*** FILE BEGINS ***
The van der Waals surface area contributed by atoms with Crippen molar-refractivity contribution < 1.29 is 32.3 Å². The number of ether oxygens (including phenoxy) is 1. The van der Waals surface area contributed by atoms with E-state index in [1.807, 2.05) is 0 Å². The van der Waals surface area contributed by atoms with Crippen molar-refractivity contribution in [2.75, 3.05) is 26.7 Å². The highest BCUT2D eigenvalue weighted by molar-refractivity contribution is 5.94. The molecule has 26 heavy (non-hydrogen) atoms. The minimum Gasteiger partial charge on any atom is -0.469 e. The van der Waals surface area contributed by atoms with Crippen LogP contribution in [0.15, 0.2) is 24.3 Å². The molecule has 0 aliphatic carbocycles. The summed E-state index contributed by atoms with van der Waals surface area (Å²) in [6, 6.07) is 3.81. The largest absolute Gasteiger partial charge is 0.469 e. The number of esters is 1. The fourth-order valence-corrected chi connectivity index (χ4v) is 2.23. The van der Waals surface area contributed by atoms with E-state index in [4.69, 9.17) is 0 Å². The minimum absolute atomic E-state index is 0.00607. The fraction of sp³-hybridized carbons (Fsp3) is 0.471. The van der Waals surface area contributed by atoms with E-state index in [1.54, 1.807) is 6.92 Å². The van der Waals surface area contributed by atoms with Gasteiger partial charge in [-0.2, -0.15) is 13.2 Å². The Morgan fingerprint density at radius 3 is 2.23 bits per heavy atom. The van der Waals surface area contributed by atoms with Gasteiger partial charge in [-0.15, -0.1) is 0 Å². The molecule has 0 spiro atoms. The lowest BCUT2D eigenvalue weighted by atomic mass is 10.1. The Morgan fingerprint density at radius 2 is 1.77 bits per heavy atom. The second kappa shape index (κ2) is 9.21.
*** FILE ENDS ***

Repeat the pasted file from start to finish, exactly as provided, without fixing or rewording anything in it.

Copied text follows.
The van der Waals surface area contributed by atoms with Crippen molar-refractivity contribution < 1.29 is 32.3 Å². The number of ether oxygens (including phenoxy) is 1. The van der Waals surface area contributed by atoms with E-state index in [1.807, 2.05) is 0 Å². The van der Waals surface area contributed by atoms with Crippen molar-refractivity contribution in [2.75, 3.05) is 26.7 Å². The highest BCUT2D eigenvalue weighted by molar-refractivity contribution is 5.94. The molecule has 26 heavy (non-hydrogen) atoms. The minimum Gasteiger partial charge on any atom is -0.469 e. The van der Waals surface area contributed by atoms with Crippen LogP contribution in [0.15, 0.2) is 24.3 Å². The molecule has 0 aliphatic carbocycles. The summed E-state index contributed by atoms with van der Waals surface area (Å²) in [6, 6.07) is 3.81. The largest absolute Gasteiger partial charge is 0.469 e. The number of esters is 1. The fourth-order valence-corrected chi connectivity index (χ4v) is 2.23. The van der Waals surface area contributed by atoms with E-state index in [4.69, 9.17) is 0 Å². The minimum absolute atomic E-state index is 0.00607. The fraction of sp³-hybridized carbons (Fsp3) is 0.471. The van der Waals surface area contributed by atoms with E-state index in [1.54, 1.807) is 6.92 Å². The van der Waals surface area contributed by atoms with Gasteiger partial charge in [-0.2, -0.15) is 13.2 Å². The Morgan fingerprint density at radius 3 is 2.23 bits per heavy atom. The van der Waals surface area contributed by atoms with Gasteiger partial charge in [-0.15, -0.1) is 0 Å². The molecule has 0 spiro atoms. The lowest BCUT2D eigenvalue weighted by atomic mass is 10.1. The Morgan fingerprint density at radius 2 is 1.77 bits per heavy atom. The second kappa shape index (κ2) is 9.21.